A fundamental step, according to the author, is to be aware that the application of checklists has its limits, and that we must verify under what circumstances they can help or harm us.
Checklists should be used in two main situations: for knowledge management and for communication efficiency.
They are also divided into “READ-DO” where each step is performed after checking for its existence, or “DO-CONFIRM” where the list is inspected and all activities are done next and then validated.
Each type of list should be applied depending on the circumstances of its purpose.
In this case, checklists are made to ensure that the activities required in a certain process are not forgotten or carried out in the wrong way.
They should be used especially for managing teams with different functions, specialties, and application areas, because a list ensures that the right activities are performed by the right people, at the right time, and in the most appropriate way.
So checklists should target the activities for each purpose, segmenting teams or areas and listing their main responsibilities.
We know that most of the time things don't go exactly as planned, and that during the execution of an activity there can be unforeseen events or problems that, at first, were not expected when we planned our to-do list.
In this case, checklists are responsible for providing efficient communication between the people who can solve our problems.
Therefore, the checklist for effective communication should list who we should communicate with when a problem with a certain cause occurs, how we can get in touch, how it is possible to contact experts, and how the problem is being followed up and recorded.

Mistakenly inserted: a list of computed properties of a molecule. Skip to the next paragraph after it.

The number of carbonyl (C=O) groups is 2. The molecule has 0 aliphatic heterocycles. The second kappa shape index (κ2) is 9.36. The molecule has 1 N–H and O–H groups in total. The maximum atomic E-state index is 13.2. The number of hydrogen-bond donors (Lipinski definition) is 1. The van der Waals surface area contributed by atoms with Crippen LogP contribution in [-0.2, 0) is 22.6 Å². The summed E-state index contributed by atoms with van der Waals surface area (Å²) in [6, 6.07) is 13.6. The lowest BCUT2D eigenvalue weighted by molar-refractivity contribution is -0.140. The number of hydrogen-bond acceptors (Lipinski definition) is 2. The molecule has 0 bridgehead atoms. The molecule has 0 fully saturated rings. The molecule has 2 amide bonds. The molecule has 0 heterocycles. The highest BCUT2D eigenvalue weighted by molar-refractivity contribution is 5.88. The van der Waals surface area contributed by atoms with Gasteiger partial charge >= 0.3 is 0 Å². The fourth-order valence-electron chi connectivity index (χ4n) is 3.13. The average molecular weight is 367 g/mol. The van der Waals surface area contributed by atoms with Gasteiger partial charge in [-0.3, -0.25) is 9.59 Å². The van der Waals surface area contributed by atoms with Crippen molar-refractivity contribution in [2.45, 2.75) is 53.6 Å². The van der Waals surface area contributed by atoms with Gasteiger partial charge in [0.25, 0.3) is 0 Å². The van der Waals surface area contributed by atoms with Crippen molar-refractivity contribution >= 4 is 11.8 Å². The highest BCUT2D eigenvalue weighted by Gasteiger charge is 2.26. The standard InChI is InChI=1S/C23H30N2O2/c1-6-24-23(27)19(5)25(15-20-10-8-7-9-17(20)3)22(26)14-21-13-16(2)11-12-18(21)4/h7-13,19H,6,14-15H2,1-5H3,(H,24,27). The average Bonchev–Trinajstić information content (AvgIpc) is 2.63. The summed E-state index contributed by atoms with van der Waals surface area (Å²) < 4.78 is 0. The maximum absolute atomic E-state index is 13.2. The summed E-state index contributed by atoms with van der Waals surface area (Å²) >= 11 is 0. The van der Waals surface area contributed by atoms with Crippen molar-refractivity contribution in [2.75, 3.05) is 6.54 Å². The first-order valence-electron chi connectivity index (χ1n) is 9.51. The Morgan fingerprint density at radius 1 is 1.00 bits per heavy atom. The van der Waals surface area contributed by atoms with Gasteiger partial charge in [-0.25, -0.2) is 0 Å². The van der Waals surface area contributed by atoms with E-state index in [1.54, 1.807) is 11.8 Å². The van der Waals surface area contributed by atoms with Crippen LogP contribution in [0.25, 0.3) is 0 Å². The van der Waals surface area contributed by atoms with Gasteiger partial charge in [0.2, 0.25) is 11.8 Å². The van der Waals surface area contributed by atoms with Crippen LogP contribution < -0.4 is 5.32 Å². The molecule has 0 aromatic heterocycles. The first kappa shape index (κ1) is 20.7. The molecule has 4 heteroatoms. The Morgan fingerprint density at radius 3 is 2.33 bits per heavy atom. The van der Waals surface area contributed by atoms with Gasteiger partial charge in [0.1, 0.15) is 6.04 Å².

Communication checklists are effective in surprising and atypical situations, where conditions are unpredictable and constantly changing. In these situations it is impossible to organize a task list, but you can get people to communicate to solve the problem collectively.
An efficient checklist consists of a short list of essential tasks, which can be branched and segmented according to the circumstances of each application. Atul Gawande states that it is better to have several checklists for each situation or step in a process, rather than one long list for the entire project.
In “The Checklist Manifesto”, we also understand that task lists should be easy to use and accessible to everyone who has some responsibility listed, even in the most complex or difficult situations.
The book also suggests that strategic breaks should be taken to analyze performance so far, where possible impediments should be discussed, opinions and suggestions heard, and certain doubts of those involved clarified.
The number of tasks on a list varies depending on the context, but Atul Gawande warns about the attention that must be paid when choosing the key objectives.
This is justified because if we reduce a list too much, we may not have enough checks to ensure good performance, while if we have too many checks, users will lose focus and productivity.